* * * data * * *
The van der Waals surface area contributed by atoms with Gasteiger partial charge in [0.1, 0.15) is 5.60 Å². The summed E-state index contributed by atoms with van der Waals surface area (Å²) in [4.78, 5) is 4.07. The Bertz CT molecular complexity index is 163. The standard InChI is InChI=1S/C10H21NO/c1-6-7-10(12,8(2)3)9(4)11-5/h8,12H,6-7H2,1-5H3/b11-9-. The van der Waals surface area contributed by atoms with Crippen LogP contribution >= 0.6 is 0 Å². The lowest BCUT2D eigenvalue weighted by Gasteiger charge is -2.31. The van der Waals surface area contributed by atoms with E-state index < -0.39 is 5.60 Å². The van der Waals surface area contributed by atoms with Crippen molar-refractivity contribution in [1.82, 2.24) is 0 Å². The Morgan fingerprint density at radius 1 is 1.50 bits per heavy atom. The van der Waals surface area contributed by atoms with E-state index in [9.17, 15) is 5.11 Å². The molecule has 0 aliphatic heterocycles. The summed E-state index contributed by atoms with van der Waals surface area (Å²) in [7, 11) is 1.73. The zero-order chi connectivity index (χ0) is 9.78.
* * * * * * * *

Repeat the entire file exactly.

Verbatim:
The van der Waals surface area contributed by atoms with Gasteiger partial charge in [0.1, 0.15) is 5.60 Å². The summed E-state index contributed by atoms with van der Waals surface area (Å²) in [4.78, 5) is 4.07. The Bertz CT molecular complexity index is 163. The standard InChI is InChI=1S/C10H21NO/c1-6-7-10(12,8(2)3)9(4)11-5/h8,12H,6-7H2,1-5H3/b11-9-. The van der Waals surface area contributed by atoms with Crippen LogP contribution >= 0.6 is 0 Å². The lowest BCUT2D eigenvalue weighted by Gasteiger charge is -2.31. The van der Waals surface area contributed by atoms with E-state index < -0.39 is 5.60 Å². The van der Waals surface area contributed by atoms with Crippen molar-refractivity contribution in [1.82, 2.24) is 0 Å². The Morgan fingerprint density at radius 1 is 1.50 bits per heavy atom. The van der Waals surface area contributed by atoms with E-state index in [9.17, 15) is 5.11 Å². The molecule has 0 aliphatic heterocycles. The summed E-state index contributed by atoms with van der Waals surface area (Å²) in [7, 11) is 1.73. The zero-order chi connectivity index (χ0) is 9.78.